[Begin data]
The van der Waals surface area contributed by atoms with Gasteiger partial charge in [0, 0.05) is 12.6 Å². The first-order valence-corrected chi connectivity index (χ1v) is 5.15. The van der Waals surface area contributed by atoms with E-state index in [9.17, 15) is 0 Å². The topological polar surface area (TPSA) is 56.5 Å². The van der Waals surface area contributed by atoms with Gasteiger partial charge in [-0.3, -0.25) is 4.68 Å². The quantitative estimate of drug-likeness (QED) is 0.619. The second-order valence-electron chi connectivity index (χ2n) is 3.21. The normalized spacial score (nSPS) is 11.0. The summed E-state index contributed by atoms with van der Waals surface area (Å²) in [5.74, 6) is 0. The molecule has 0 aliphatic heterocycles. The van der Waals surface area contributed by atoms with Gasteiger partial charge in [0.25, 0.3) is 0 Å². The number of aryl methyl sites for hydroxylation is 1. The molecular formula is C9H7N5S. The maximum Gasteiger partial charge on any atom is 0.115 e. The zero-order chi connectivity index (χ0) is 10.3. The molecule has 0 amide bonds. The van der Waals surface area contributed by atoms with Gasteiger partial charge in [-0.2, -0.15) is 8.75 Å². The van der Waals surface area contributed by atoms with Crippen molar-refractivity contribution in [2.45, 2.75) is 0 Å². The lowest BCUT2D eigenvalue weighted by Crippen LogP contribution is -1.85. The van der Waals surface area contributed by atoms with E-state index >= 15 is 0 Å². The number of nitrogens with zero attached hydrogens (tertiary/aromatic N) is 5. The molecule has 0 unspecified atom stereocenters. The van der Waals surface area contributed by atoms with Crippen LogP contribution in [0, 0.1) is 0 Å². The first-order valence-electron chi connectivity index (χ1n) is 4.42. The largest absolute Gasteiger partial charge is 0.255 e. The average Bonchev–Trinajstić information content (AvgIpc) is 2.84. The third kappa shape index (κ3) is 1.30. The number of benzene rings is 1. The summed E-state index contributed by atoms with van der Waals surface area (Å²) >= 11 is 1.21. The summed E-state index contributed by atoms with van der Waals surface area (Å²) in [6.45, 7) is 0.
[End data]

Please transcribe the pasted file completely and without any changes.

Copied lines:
The van der Waals surface area contributed by atoms with Gasteiger partial charge in [0, 0.05) is 12.6 Å². The first-order valence-corrected chi connectivity index (χ1v) is 5.15. The van der Waals surface area contributed by atoms with E-state index in [9.17, 15) is 0 Å². The topological polar surface area (TPSA) is 56.5 Å². The van der Waals surface area contributed by atoms with Gasteiger partial charge in [-0.3, -0.25) is 4.68 Å². The quantitative estimate of drug-likeness (QED) is 0.619. The second-order valence-electron chi connectivity index (χ2n) is 3.21. The normalized spacial score (nSPS) is 11.0. The summed E-state index contributed by atoms with van der Waals surface area (Å²) in [5.74, 6) is 0. The molecule has 0 aliphatic heterocycles. The van der Waals surface area contributed by atoms with Gasteiger partial charge in [0.25, 0.3) is 0 Å². The number of aryl methyl sites for hydroxylation is 1. The molecular formula is C9H7N5S. The maximum Gasteiger partial charge on any atom is 0.115 e. The zero-order chi connectivity index (χ0) is 10.3. The molecule has 0 amide bonds. The van der Waals surface area contributed by atoms with Gasteiger partial charge in [-0.2, -0.15) is 8.75 Å². The van der Waals surface area contributed by atoms with Crippen molar-refractivity contribution in [2.45, 2.75) is 0 Å². The lowest BCUT2D eigenvalue weighted by Crippen LogP contribution is -1.85. The van der Waals surface area contributed by atoms with E-state index >= 15 is 0 Å². The number of nitrogens with zero attached hydrogens (tertiary/aromatic N) is 5. The molecule has 0 unspecified atom stereocenters. The van der Waals surface area contributed by atoms with Crippen LogP contribution in [0, 0.1) is 0 Å². The first-order valence-electron chi connectivity index (χ1n) is 4.42. The largest absolute Gasteiger partial charge is 0.255 e. The average Bonchev–Trinajstić information content (AvgIpc) is 2.84. The third kappa shape index (κ3) is 1.30. The number of benzene rings is 1. The summed E-state index contributed by atoms with van der Waals surface area (Å²) >= 11 is 1.21. The summed E-state index contributed by atoms with van der Waals surface area (Å²) in [6.45, 7) is 0.